December 20, 2011 – Big data analytics will top all other areas of growth in analytics during 2012 due to the rapid expansion of social, mobile, location and transaction-based data taken in by various industries, according to predictions from the International Institute for Analytics.
In its annual analytics forecast, IIA and its analysts, including analytics expert Thomas Davenport, slated analytics to follow trends of big data and cloud proliferation in 2012, bringing along a spate of new capabilities and applications. Analysis of big data ranked as the biggest issue in analytics in the coming year, and IIA experts stated that it expects big data analytics to become cheaper and more accessible as vendor offerings for unstructured data, in-memory analytics and data appliances mature. In a related prediction, IIA ranked privacy concerns from analytics with big data as its fourth most notable prediction for 2012, with online browsing behavior and the collection and sale of data to third-party brokers expected to come under more scrutiny.
IIA ranked predictive analytics as its second biggest change for 2012, as more and more enterprises seek predictive competitive capabilities, especially in growing SaaS and cloud offerings, according to Davenport’s presentation of the predictions. Davenport noted that the cloud’s general “uninformed optimism” has been replaced by “informed pessimism” by some, though, in the cloud, predictive analytics has already proven its business worth.
“It was clear from a recent study that those who are experimenting with predictive analytics in the cloud – both deploying predictive analytics in the cloud and using cloud data and resources to develop predictive analytics – are getting positive results. These early adopters were much more likely to see cloud-based predictive analytics as important to their companies and much more likely to adopt them more broadly,” said Davenport.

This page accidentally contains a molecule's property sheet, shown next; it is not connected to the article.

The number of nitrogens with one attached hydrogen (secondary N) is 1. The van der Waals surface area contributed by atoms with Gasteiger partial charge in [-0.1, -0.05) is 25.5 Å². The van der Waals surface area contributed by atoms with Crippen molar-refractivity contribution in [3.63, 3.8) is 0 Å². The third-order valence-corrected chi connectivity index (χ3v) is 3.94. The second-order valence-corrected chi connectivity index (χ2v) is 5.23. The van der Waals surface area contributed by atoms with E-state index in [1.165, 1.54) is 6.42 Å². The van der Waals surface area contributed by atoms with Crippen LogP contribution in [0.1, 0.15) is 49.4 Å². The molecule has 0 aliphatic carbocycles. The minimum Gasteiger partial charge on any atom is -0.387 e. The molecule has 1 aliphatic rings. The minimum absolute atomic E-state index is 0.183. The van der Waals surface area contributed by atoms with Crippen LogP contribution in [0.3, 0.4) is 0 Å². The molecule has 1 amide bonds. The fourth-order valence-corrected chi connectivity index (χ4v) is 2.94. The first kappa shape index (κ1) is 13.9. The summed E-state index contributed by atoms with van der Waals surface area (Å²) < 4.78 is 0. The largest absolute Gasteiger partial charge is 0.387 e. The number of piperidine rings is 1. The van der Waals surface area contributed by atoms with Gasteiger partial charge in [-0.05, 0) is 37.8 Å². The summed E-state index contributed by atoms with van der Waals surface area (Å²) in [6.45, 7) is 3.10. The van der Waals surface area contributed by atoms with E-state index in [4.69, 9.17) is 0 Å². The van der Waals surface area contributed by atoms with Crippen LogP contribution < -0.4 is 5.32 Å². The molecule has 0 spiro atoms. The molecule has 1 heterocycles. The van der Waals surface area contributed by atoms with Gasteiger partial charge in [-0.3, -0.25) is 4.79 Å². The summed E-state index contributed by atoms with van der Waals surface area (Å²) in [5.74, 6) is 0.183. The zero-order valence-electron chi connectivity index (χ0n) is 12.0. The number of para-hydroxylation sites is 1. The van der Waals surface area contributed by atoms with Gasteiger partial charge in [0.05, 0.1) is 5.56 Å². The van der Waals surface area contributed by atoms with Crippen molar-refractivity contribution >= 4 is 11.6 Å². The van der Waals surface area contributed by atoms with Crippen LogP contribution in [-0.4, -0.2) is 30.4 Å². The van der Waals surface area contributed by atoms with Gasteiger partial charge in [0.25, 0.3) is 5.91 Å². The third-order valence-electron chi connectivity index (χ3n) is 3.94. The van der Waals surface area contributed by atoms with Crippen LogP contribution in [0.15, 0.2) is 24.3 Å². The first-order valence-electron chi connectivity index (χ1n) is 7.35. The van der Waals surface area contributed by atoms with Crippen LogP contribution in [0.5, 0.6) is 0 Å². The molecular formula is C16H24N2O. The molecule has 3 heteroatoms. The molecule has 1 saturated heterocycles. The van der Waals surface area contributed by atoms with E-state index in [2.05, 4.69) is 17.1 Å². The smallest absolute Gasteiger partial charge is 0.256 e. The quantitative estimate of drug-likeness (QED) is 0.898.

Coming in at third in its 2012 predictions, IIA put the evolution of performance management applications that merge analytics disciplines with business process engineering, workflow orchestration and social collaboration. The fifth biggest change in analytics in the coming year is a slower demand for analytical talent. However, there will be a special focus on analytics professionals with business and communications skills prior to another expected boost in overall analytics hiring from planned enterprise investments in data warehousing and in-memory solutions, according to Davenport.
In its predictions for this past year, IIA pegged the lack of available, business-focused analytic talent at number five in its predictions. The top prediction by IIA last year was the importance of analytics as a defining competitive advantage in certain industries, a trend that IIA analysts wrote has rung true.
Rounding out the top 10, IIA predictions included:
6) A marked shift in power and influence from the IT function to the analyst.
7) The emergence of analytic asset management as a major challenge.
8) A correlation between the companies advancing their analytic maturity and those executing a complete “analytical ecosystem” strategy.
9) Mainstream use of methods for text analysis and social media analytics.
10) Increase in analytics applied toward health care patient safety hazards.
A broadcast of the predictions is available to members at IIA’s website.
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